8 February 2023
Aldous calls for change to local government funding formula to reflect needs of coastal communities

Speaking in a debate on the local government funding settlement Peter Aldous calls on the Government to offer multi-year settlements in future to enable long-term planning, highlights the problems of rural areas and coastal communities, and calls for the funding formula to be adjusted to better reflect needs of coastal communities.

Peter Aldous (Waveney) (Con)

In challenging circumstances, the Government have come up with proposals that are broadly acceptable and will enable local government, on the whole, to function properly and to deliver a wide range of services for the benefit of local communities. This is vitally important, because it is local government that best understands the needs of local people and is best able to ensure that funding delivers the benefits for which it is intended. There are some drawbacks to the settlement, which I shall briefly outline; and there is also the need to carry out that much-needed review of the funding formula, about which we have already heard and which, indeed, has been talked about throughout my 13 years in the House.

Sally-Ann Hart (Hastings and Rye) (Con)

As a member of the all-party parliamentary group on coastal communities, my hon. Friend will be well aware of a report by Pragmatix Advisory that draws attention to the need to change the local government funding formula to better reflect deprivation and the needs of coastal communities with strategic, long-term, sustainable funding, and to see projects to the end. Does he agree that the Department must consider that as we move forward?

Peter Aldous 

The short answer is that my hon. Friend has a crystal ball, because she has anticipated the conclusion of my speech, and we have been reading the same report.

In the circumstances, as we have heard, some might liken this settlement to a sticking plaster, but I would suggest that it resembles a bandage more, and that in itself reinforces the need for a fundamental overhaul.

Let me now comment briefly on the settlement’s drawbacks, which the Government should seek to ensure are not repeated next year. First, as others have said, this is the fifth one-year settlement in a row. Such short-termism makes it very difficult for councils to plan properly, to deliver world-class local services, and to fully implement key policies such as levelling up. I therefore urge the Government to come forward with a multi-year settlement next year. We have heard that they have made a start, but let them finish delivering that particular strategy.

Secondly, as we have heard, rural areas continue to get a raw deal, notwithstanding the fact that wages in those areas are invariably lower, the cost of living is higher, and it is much more expensive to deliver services. In this context, it is very disappointing that the increase in the rural services delivery grant has been wiped out for rural district authorities, as it is linked to another grant which reduces by equal measures. That makes it more difficult for authorities such as east Suffolk to deliver vital services such as waste collection, recycling and planning. I suggest that next year, the existing formula should be applied in full, without dampening.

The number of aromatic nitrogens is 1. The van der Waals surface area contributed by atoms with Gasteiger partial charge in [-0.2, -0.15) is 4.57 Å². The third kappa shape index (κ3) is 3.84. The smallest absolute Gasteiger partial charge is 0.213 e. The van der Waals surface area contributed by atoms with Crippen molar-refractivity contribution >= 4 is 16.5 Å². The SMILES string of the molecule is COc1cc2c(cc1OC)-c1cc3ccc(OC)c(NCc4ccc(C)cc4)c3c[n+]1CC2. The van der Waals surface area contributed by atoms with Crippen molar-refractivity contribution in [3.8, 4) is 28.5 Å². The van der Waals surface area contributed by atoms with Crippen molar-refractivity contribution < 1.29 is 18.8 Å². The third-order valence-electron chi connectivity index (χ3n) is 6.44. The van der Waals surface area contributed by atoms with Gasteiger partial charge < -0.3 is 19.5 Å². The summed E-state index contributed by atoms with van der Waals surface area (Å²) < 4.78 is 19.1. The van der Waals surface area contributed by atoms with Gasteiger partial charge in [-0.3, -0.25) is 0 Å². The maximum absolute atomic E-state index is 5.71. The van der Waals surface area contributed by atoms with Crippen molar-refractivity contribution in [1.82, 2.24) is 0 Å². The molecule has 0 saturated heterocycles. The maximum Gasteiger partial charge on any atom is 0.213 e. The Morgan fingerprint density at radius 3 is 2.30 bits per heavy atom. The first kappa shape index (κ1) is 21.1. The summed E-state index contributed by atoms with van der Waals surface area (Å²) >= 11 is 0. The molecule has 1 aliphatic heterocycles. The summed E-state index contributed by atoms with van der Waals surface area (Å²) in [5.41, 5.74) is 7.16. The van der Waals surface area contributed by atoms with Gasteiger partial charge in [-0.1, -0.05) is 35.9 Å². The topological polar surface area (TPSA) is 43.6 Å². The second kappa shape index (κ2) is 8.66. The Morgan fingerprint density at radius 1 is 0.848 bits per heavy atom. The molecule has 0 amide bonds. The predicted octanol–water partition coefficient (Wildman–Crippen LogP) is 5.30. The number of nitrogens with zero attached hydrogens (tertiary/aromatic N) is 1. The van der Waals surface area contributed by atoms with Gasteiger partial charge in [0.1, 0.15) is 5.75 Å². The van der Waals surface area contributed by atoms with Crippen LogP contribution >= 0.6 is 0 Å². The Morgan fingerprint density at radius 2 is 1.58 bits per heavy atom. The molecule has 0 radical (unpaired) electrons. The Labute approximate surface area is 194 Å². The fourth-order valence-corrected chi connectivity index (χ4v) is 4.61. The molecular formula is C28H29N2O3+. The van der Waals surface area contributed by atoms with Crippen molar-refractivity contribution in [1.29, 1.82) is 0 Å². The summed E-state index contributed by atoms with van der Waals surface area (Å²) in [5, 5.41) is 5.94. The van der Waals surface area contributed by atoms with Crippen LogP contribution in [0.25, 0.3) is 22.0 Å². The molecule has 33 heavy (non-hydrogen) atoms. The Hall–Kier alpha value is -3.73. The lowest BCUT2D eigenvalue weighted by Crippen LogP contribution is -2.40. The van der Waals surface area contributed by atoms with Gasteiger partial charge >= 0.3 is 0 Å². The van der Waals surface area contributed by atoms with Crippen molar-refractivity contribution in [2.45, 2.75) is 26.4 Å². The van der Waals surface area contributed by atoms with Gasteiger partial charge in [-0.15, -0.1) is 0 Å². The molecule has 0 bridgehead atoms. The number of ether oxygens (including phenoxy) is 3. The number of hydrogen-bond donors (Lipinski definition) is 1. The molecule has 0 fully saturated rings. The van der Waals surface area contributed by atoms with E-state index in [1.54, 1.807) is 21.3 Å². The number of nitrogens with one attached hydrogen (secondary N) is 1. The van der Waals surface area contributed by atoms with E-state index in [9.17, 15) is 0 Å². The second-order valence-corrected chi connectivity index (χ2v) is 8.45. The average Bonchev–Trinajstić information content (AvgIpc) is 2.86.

Thirdly, the additional funding for children’s social care will help to tackle the most immediate pressures, but it is insufficient to invest in preventive and early help services, nor to invest in the workforce or additional homes needed for children in care. Moreover, it falls short of the £1.6 billion required simply to maintain current service levels. As I have mentioned, there is a need to review the local government funding formula. One of several reasons that the review remains outstanding is that the debate on whether it should take place, and what changes should be made, has been conducted in a way that pits rural communities against urban communities. The result is stalemate—nothing happens, to the detriment of areas where a better funding formula is urgently required. As we have heard, nowhere is that more needed than in coastal communities all around England and the UK, including in the constituency that I represent.

Coastal communities such as Lowestoft face significant challenges: a higher proportion of children living in workless households; household incomes £3,000 on average per annum lower than elsewhere; disabled people less likely to find work; people facing greater health challenges and inequalities, including shorter life expectancy, obesity and higher rates of depression. Those challenges are exacerbated by the fact that in coastal areas, funding must go further and stretch that extra mile. There is a higher cost of delivering services: the population is much older, and in the holiday season there is a need to provide services for visitors.

It should also be pointed out that there is enormous potential in coastal communities that properly funded local government services can help unlock. That includes jobs in the low-carbon energy sector, sustainable fishing and leisure and staycations. Therefore, the local government funding formula must be urgently adjusted to better reflect the needs of coastal communities. I urge the Government to commit to doing that straightaway, so that for 2024-25, coastal communities that have been forgotten for far too long finally get that fair deal that they need.